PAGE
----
July 19, 2020

My Three Great Grandpas and Ellen White

Ellen White died 105 years ago, on July 16, 1915. We take a look back at how her life and ministry affected the Adventist Church and its members. Here is one reflection.—Editors

Jesus promised that His church would have the gift of prophecy (Rev. 12:17; 19:10). Seventh-day Adventists believe that Ellen White (1827-1915) had the gift of prophecy.1 There is danger in rejecting the gift; there is also danger in idolizing the one who received the gift, rather than worshipping the One who gave the gift.

Three of my great-grandfathers knew Ellen White personally, and each one related to her in a different way.

The Gift Ignored

Frank B. Moran (my mother’s paternal grandfather) was born in Iowa in 1866. While studying medicine at the University of Michigan he received treatments at Battle Creek Sanitarium and accepted the Adventist message. At the Sanitarium, he met Adelaide Adams. A Seventh-day Adventist evangelist had come to her Iowa town in 1882, hired her at age 15 to be his pianist, and by the end of the meetings she had accepted the Adventist message.

A decade later, Adelaide’s interest in the Adventist health message took her to Battle Creek, Michigan, where she and Frank met and were married in 1894. The young couple were soon in demand among Adventist church leaders looking for talented medical leaders. W. C. White, Ellen White's son, wrote Dr. Moran in March 1897, “There is an excellent opening [for Adventist medical work] in several of the [Australian] Colonies. . . . The main question is, Has the Lord called you to go to some of these needy mission fields?”2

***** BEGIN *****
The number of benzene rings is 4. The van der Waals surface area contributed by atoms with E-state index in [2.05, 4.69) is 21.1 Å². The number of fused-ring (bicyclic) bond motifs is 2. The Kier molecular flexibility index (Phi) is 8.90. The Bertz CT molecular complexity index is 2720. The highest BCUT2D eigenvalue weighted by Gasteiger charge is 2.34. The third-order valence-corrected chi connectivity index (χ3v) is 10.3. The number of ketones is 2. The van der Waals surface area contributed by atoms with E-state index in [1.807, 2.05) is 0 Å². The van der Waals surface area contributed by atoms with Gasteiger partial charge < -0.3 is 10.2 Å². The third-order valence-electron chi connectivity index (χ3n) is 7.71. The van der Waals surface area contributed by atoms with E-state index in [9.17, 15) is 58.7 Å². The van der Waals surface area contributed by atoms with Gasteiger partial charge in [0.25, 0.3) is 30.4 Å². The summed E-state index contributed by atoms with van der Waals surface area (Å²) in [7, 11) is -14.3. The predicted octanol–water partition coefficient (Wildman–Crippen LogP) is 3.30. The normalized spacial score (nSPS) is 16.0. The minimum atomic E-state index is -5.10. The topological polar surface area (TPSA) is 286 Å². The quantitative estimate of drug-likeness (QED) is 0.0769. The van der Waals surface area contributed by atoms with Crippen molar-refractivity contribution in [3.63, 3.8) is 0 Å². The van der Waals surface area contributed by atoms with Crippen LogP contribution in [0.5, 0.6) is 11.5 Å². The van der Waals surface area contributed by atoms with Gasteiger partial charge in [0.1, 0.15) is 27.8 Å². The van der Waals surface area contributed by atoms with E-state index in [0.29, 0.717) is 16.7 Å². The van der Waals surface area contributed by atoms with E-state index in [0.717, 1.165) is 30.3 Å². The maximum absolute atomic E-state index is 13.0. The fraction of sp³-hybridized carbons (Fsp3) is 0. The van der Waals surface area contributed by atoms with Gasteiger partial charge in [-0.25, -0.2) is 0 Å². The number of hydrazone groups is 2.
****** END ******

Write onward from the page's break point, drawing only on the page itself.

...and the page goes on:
By 1901, Dr. Moran was invited to establish a sanitarium in Los Angeles. There were differences of opinion on how to proceed.3 After counsel not to locate in Long Beach or Anaheim, work was begun in downtown Los Angeles.

By March 1902, Dr. Moran wrote glowingly to one of the board members: “The [vegetarian] restaurant, city treatment rooms, etc. have already outgrown our space in the building which we now occupy.” He had arranged for the purchase of a three-story building in downtown Los Angeles. He wanted to open a vegetarian restaurant on the first floor, have his office and treatment rooms on the second floor, and guest rooms on the third floor. He didn’t have adequate funding, but he expected church leaders to “sign some very large notes in the near future.”4

Ellen White and church leaders expressed serious concerns about putting a sanitarium on the edge of a rapidly growing city, as well as going into financial partnerships with those who were not fully committed to the Adventist message and mission. She wrote: “In attempting to advance the interests of the sanitarium in Los Angeles, Dr. Moran has recently made unwise movements. He has moved in accordance with his own judgment and the judgment of his immediate friends.”5

In spite of that counsel, Moran pressed ahead with his plans. As money grew tight, he justified opening his restaurant on Sabbath. Ellen White counseled him on both his financial presumption and on his Sabbath rationalization. He was angry that a woman would try to tell him, a doctor and businessman, what to do. When the venture failed, Moran blamed Ellen White and Adventist Church leaders. He left Los Angeles bitter and discouraged, settling in Dallas, Texas, with his wife and their infant son.

Over the next 20 years he became harder to live with. So Adelaide, still deeply committed, found refuge as dean of women at what is now Southwestern Adventist University.

Still practicing medicine at the age of 80, Frank bought a 55-acre farm and walked a mile each way to catch the bus to and from his medical practice. Till the end, pride kept him from admitting he might have been wrong.

His son, Frank A. Moran, accepted the counsel that his father had rejected, and was associated with Adventist medical work in California and Texas throughout much of his pastoral ministry.6

The Gift Embellished

Benjamin House (my mother’s maternal grandfather) had a difficult childhood. His mother had become pregnant with him while her husband was away on an extended trip. When her husband returned, he kicked his pregnant wife out of the house.

Benjamin did well in school, studied for the ministry, and later served as chair of the religion department and senior pastor of the college church at what is today Southwestern Adventist University, then at Pacific Union College in California, and finally at Union College in Lincoln, Nebraska.